“Who Gets Invited?”


Here is the “back page” for the 15 October 2017 (19th Sunday after Pentecost, year A) bulletin at Fishkill United Methodist Church.  Our services start at 10 and you are always welcome to come and be a part of the worship.


How many of you remember Steve Allen?  If I were to describe this talented individual in one word, I would say that he was creative.  Whether it was in the arts, the theater, or music, Steve Allen found new and creative ways to express his thoughts.  And one of those ways was through a television series he prepared for PBS, entitled “Meeting of the Minds”.  In this show, he brought together notable individuals of history (portrayed by actors) to meet and discuss ideas, common or otherwise (I first referenced this in “Guess Who’s Coming To Breakfast?”)

My notes don’t give me all those who sat at his table but it would have been nice to have Paul, Martin Luther, John Wesley, and Dietrich Bonhoeffer there to discuss the nature of Christianity.

If you were given the opportunity, who would you invite to sit with you at your table and discuss topics of common interest?  And what would you do if any of the individuals you invited could not attend?  Who might you then invite?

Would St. Augustine be an acceptable substitute for Martin Luther?  Would you invite Attila the Hun, even if you knew he had bad table manners?

What if they didn’t let you know until the last minute?  Might there have been someone you overlooked because they were not famous?

Who might you invite to this metaphorical table if it meant that the course of history might change because you did.

We have chosen the path we will walk.  And who we walk with along the way tells us something about that path.  Who will you invite to walk with you today?

~~Tony Mitchell

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“The Rules of Life”


Here is the “back page” for the Fishkill UMC bulletin for this coming Sunday, 8 October 2017, the 18th Sunday after Pentecost (Year A).


No, I am not talking about the board game of Life, where you moved through life, overcome obstacles and gaining credits until you reached a wonderful ending.  But there are rules by which we live and there are the rules that others seek to impose on us.

As Saul, Paul was determined to do just that, force others to live by a set of imposed rules.  The openness of “The Way” (as the new Christian movement was then called) was anathema to the rigid, rule-driven religion that Saul followed.

But Saul found a new set of rules when his life as a persecutor was interrupted and his new life as Paul began.  Paul understood that the rigidity of rules stifled life, not encouraged it.  It was the initial rigidity of Methodism that caused John Wesley to have an immense sense of failure.  When Wesley accepted the Holy Spirit at Aldersgate, the world-changing movement known as the Methodist Revival began.

We can be like the workers of the vineyard, bound and determined to do it our own way, by refusing to accept the Holy Spirit into our lives.  And in doing so, we doom ourselves to failure, even though we are certain we are following the rules.

But a rigid set of rules does not give us the Freedom we seek.  A rigid set of rules only limits us.  But there is that one moment in our life, our Aldersgate or our place on the road to Damascus, where we encounter the Holy Spirit and find our Freedom.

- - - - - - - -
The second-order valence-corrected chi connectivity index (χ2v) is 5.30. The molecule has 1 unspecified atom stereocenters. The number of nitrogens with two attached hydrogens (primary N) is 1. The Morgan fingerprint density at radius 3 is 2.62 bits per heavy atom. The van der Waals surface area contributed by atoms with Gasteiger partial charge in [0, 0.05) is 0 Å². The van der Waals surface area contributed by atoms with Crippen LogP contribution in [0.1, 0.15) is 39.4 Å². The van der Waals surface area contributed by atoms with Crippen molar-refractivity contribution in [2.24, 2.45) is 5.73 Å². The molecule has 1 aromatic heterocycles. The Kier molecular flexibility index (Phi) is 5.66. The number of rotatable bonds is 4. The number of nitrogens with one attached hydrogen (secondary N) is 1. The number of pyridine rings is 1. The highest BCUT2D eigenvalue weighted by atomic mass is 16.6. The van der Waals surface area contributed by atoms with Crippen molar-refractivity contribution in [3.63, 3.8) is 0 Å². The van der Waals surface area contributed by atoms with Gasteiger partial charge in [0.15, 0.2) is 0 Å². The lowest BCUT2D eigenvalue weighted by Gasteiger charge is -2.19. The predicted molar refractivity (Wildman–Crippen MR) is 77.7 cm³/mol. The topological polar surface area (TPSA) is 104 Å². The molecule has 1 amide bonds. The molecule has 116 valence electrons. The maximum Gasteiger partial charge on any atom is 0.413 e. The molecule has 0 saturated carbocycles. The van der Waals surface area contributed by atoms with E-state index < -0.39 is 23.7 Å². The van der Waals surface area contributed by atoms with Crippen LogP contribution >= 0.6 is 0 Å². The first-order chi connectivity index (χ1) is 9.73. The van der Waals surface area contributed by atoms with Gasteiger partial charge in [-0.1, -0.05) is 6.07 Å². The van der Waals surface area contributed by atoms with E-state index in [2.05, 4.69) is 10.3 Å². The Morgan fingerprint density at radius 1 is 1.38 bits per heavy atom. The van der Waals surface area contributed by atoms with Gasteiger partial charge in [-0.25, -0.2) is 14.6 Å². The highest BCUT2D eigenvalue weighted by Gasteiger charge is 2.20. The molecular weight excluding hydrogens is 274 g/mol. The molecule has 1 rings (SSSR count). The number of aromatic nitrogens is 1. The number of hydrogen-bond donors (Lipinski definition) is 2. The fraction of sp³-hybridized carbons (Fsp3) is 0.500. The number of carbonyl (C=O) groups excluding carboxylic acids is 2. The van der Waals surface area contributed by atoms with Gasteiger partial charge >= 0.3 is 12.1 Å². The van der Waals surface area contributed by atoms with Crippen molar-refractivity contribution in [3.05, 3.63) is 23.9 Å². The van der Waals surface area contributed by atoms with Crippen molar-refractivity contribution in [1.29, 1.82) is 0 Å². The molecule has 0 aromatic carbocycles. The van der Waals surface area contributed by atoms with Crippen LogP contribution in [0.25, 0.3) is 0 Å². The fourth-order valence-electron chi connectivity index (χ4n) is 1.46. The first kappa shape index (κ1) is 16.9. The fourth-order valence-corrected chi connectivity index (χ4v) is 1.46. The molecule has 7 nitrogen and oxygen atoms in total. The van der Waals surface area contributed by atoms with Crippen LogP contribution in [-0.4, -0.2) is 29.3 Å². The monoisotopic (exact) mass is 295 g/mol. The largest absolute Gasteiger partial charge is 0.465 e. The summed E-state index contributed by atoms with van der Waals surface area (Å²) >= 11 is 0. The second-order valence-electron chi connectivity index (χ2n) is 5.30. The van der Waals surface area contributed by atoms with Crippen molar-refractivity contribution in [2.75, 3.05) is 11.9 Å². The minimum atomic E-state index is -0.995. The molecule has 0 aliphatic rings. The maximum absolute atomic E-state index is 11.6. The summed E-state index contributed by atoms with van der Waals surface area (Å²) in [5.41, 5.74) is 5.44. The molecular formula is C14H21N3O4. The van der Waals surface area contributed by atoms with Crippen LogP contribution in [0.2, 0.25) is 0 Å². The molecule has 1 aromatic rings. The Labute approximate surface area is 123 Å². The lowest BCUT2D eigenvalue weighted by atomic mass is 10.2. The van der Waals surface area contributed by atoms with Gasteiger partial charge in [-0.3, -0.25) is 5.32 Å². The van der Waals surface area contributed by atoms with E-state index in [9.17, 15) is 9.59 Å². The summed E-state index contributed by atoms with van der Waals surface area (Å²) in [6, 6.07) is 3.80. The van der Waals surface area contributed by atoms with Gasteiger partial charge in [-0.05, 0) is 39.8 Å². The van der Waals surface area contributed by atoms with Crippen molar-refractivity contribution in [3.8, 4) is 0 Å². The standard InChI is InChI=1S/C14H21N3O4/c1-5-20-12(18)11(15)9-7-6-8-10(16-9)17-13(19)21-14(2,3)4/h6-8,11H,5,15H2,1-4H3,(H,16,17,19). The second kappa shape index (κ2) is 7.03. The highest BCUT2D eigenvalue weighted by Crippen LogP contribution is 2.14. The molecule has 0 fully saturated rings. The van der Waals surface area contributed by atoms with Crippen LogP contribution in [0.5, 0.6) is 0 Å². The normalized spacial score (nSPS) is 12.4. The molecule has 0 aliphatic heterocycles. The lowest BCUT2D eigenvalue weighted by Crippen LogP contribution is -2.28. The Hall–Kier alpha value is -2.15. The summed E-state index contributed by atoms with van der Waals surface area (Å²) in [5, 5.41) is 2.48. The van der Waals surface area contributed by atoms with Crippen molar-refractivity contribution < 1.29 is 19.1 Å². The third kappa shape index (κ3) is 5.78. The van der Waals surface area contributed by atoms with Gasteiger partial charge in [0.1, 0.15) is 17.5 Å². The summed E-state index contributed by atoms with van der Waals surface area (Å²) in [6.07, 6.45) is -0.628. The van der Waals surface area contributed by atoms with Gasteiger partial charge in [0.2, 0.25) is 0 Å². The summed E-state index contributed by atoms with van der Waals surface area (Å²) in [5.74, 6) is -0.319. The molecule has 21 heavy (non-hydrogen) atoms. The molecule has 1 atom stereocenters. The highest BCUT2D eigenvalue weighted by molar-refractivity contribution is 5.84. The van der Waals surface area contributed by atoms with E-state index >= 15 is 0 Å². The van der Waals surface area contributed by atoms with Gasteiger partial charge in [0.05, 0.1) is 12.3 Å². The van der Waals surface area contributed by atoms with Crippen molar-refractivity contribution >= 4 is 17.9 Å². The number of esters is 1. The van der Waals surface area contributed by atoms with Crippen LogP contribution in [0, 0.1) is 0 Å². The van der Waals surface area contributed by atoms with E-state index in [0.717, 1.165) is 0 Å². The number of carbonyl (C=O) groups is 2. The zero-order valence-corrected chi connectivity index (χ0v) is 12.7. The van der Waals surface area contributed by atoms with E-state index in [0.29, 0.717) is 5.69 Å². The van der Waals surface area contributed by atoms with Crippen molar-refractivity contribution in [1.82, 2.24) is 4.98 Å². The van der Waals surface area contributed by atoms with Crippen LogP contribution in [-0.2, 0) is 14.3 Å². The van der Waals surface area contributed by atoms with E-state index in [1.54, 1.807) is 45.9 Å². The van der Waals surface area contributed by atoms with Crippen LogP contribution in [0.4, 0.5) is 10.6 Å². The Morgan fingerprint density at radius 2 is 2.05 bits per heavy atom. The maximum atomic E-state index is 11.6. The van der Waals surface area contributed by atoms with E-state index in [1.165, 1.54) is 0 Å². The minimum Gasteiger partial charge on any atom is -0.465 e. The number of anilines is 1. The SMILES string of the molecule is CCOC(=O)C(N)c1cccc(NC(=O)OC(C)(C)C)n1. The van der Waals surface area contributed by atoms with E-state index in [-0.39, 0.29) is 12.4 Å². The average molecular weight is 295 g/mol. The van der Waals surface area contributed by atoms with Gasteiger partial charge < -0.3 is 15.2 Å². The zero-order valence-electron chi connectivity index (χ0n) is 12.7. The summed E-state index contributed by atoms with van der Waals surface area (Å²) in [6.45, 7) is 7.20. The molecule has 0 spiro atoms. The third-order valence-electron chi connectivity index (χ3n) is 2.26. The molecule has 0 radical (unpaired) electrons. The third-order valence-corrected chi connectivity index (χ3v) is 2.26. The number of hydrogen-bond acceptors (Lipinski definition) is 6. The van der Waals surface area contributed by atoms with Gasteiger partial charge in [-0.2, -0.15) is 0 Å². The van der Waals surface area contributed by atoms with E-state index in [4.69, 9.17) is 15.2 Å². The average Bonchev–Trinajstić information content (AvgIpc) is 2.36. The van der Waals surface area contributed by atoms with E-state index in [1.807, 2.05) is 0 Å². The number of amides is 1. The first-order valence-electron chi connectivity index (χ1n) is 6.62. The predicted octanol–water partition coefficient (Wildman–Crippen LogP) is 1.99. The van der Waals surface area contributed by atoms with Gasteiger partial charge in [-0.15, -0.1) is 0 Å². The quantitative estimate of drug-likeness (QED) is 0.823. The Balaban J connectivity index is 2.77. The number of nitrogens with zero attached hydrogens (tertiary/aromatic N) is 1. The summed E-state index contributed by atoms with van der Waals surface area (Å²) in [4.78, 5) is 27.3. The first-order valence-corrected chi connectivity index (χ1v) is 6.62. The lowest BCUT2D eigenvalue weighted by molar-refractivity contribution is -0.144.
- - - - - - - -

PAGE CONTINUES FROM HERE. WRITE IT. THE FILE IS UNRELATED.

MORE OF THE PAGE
It was this Freedom, that empowerment by the Holy Spirit, that gave the Methodist Revival the ability to change the world.  Our Freedom is found in Christ and the empowerment of the Holy Spirit.

And that is the one rule of life.

~~ Tony Mitchell

 

“Grace”


This will be on the back page for the Fishkill UMC bulletin for September 24, 2017 (Sixteenth Sunday after Pentecost, Year A).  Services begin at 10 and you are welcome to attend.


For those who don’t know, I am a Level 1 Trekkie.  I like Star Trek but don’t go to the conventions or anything like that.  My interest in Star Trek comes from the common point of reference of Iowa that I share with Captain Kirk.

If I am not mistaken, Star Trek was the first television series in which there was true equality.  It remains to be seen if this world will ever achieve that point; but if we don’t try, we will never know.

Equality has proven to be a rather elusive concept in this country.  The idea of equality, first written not quite 250 years ago, has evolved and expanded over the years but we still struggle with it.  And our struggle to understand the political nature of equality does not help when we try to understand God’s Grace.

God’s Grace is given to all, equally and freely, and yet we think that somehow some should receive more than others and some should not receive any at all.  But God gave sustenance in equal portions for all the Israelites to live during the Exodus and punished those who tried to take more than their share.

And while each worker should receive compensation for their labors, the parable in today’s Gospel is really not about wages.  It is and will always be about God’s grace and that all receive it equally.

I learned a long time ago that it was God’s grace alone that allowed me to sit at His Table; who I was and what I  had done before meant nothing.  And while this doesn’t seem fair, it reminds us that God’s equality transcends all.  And as one of God’s children, my presence at His Table is cause, as Paul noted, to celebrate.

And having been given this grace, we celebrate by helping others to receive it as well. ~ Tony Mitchell

“Peace”


Here is the back page for the Fishkill UMC bulletin for September 17, 2017 (the Fifteenth Sunday after Pentecost, Year A).